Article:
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have to address this -- these human rights concerns. >> yeah. >> i think the north koreans are looking for the u.s. to say that this is going to open up a chapter in better relations, pop poppy. >> we'll be watching. we'll see what happens. want to get more information about the other american detainee freed matthew todd miller. he was facing six years of hard labor in north korea before he was suddenly freed today. our kyung lah is on the phone with more information. i think it's important because we've heard so much about kenneth bae because his family has been so outspoken, they've come on cnn multiple times to talk about this, especially his sister, but we haven't heard much at all from matthew todd miller's family. >> we've heard nothing from the family and that's been very intentional. when we've gone to the miller home in bakersfield and we've been there repeatedly, there is always a sign, a pink sign, very visible, from the street, saying that they do not want to be bothered by the press. now, over the years we've seen one of two reactions.
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either the kenneth bae reaction of they want to talk about it, they want to keep the pressure on, they want the dprk which monitors programs like cnn, they want them to know that kenneth bae is wanted home. in the case of matthew miller, it's a much more curious case. because there's some curious lead-up into what led up to his imprisonment. he went there according to his tour company did not tell the tour company that when he got there he intended to tear up his visa. and he said that he wanted asylum in north korea according to the north koreans. so, we don't know what sort of mental state this young man is in. what we do know about him, poppy, is that, you know, people in the neighborhood describe him as an average california kid. he studied abroad. he was there in south korea visiting his brothers in the military and they were hoping he could come home so they could figure out exactly what's going on with this young man, poppy? >> thank goodness he is coming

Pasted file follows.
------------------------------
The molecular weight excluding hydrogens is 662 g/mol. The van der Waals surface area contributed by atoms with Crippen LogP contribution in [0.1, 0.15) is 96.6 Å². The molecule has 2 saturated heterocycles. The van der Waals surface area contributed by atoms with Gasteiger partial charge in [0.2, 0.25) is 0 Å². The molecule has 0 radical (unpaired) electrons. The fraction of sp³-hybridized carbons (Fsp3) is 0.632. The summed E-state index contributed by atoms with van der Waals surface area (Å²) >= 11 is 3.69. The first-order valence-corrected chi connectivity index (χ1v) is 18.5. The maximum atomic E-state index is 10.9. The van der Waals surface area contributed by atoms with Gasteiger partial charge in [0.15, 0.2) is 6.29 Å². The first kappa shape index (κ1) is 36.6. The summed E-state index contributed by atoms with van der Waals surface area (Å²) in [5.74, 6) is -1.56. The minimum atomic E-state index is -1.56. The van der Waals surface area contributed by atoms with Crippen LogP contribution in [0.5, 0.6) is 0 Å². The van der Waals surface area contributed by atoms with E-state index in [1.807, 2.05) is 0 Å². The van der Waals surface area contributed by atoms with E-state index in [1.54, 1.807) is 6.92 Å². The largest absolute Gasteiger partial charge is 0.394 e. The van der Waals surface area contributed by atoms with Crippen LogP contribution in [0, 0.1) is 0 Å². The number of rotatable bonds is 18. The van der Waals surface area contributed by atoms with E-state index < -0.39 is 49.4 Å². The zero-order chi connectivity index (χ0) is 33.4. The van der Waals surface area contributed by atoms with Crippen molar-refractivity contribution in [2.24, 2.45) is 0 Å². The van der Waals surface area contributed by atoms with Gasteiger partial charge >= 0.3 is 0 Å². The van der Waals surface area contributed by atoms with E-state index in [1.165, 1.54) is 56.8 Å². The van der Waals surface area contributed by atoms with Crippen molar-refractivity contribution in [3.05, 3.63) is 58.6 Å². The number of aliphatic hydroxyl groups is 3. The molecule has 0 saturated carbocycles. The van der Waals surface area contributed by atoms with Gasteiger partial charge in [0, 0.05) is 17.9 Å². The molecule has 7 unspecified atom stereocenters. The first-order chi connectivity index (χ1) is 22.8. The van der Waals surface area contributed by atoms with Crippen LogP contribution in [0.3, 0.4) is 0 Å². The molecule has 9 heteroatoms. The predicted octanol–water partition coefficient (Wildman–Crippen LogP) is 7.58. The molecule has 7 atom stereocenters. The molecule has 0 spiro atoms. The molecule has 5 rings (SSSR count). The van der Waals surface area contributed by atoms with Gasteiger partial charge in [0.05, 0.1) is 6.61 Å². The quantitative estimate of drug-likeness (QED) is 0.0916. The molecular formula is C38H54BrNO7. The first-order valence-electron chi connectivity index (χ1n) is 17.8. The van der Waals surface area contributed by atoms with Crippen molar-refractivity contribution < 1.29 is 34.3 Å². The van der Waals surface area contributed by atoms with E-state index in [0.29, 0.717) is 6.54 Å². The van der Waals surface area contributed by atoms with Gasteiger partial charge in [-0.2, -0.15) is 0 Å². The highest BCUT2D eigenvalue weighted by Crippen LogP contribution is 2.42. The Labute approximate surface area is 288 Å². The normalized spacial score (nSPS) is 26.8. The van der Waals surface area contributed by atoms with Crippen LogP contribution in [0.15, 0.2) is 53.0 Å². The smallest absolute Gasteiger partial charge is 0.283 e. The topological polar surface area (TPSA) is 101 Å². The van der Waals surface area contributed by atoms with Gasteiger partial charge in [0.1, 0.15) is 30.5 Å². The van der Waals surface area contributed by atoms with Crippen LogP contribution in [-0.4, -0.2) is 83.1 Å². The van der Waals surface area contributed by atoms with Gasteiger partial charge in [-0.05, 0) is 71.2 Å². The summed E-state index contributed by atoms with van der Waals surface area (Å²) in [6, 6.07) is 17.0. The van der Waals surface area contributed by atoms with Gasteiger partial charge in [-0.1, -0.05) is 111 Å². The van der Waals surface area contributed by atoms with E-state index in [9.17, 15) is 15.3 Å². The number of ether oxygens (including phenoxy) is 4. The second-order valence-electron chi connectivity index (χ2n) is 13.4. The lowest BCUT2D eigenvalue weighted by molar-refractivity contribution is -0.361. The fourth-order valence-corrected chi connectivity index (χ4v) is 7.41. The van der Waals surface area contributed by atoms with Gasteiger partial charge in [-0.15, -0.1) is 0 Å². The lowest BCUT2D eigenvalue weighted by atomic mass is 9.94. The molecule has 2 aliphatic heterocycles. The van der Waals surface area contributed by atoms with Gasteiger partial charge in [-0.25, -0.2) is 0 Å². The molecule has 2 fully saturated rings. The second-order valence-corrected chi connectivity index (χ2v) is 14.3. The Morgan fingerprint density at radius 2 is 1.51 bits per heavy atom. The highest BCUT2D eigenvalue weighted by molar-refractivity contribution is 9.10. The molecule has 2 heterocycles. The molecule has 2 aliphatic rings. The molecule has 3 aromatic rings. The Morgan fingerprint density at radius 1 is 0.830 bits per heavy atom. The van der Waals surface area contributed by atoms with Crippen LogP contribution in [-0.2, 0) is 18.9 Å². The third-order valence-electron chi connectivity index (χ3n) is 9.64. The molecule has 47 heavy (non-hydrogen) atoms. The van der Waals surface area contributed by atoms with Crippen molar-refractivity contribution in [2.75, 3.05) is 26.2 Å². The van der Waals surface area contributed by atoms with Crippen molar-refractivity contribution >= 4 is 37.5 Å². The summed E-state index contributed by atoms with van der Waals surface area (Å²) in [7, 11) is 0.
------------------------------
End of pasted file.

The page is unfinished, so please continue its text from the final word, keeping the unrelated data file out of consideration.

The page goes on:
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home, but we only really know, then, what the north korean government has said. they're the ones that said he came and tore up his visa and wanted asylum in north korea but we know when he spoke with us a few month the ago he said he clearly wanted to come home and back to america. how much can we trust the words of the north koreans are saying about him? >> it's the her mimit kingdom fa reason. when will did ask him why he was there, did he tear up his visa, he didn't want to talk about it. we know it's something sensitive. we don't know if the north koreans are telling the truth. we don't know yet if his family will let us talk with him. they haven't released a statement. as far as we know they're going to continue to try to be as private as possible. >> right. and we know that even kenneth bae's family who has been very outpoken right now is saying to the media, to the public, saying we need some time, privacy right now and, of course, we're giving